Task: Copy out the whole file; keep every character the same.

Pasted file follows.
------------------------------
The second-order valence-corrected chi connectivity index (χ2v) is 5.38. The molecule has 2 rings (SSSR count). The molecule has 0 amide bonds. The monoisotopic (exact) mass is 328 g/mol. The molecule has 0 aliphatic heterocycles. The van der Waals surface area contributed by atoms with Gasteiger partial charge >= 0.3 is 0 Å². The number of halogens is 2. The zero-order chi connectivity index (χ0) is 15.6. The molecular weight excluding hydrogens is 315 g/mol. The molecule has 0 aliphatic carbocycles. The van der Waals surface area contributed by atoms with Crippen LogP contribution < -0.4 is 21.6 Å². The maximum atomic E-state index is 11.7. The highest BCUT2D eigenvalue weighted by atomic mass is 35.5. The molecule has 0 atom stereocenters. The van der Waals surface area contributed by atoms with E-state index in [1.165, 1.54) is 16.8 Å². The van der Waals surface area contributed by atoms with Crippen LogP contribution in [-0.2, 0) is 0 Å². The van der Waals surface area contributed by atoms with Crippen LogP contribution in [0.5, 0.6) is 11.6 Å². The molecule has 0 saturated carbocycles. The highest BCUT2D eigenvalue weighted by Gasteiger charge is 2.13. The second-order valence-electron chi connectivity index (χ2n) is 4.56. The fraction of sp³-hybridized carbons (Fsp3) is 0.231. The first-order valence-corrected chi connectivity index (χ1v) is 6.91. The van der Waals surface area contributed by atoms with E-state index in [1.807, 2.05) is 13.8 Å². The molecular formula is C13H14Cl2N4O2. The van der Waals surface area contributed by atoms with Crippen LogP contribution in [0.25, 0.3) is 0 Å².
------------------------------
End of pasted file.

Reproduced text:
The second-order valence-corrected chi connectivity index (χ2v) is 5.38. The molecule has 2 rings (SSSR count). The molecule has 0 amide bonds. The monoisotopic (exact) mass is 328 g/mol. The molecule has 0 aliphatic heterocycles. The van der Waals surface area contributed by atoms with Gasteiger partial charge >= 0.3 is 0 Å². The number of halogens is 2. The zero-order chi connectivity index (χ0) is 15.6. The molecular weight excluding hydrogens is 315 g/mol. The molecule has 0 aliphatic carbocycles. The van der Waals surface area contributed by atoms with Crippen LogP contribution < -0.4 is 21.6 Å². The maximum atomic E-state index is 11.7. The highest BCUT2D eigenvalue weighted by atomic mass is 35.5. The molecule has 0 atom stereocenters. The van der Waals surface area contributed by atoms with E-state index in [1.165, 1.54) is 16.8 Å². The van der Waals surface area contributed by atoms with Crippen LogP contribution in [-0.2, 0) is 0 Å². The van der Waals surface area contributed by atoms with Crippen LogP contribution in [0.5, 0.6) is 11.6 Å². The molecule has 0 saturated carbocycles. The highest BCUT2D eigenvalue weighted by Gasteiger charge is 2.13. The second-order valence-electron chi connectivity index (χ2n) is 4.56. The fraction of sp³-hybridized carbons (Fsp3) is 0.231. The first-order valence-corrected chi connectivity index (χ1v) is 6.91. The van der Waals surface area contributed by atoms with E-state index in [1.807, 2.05) is 13.8 Å². The molecular formula is C13H14Cl2N4O2. The van der Waals surface area contributed by atoms with Crippen LogP contribution in [0.25, 0.3) is 0 Å².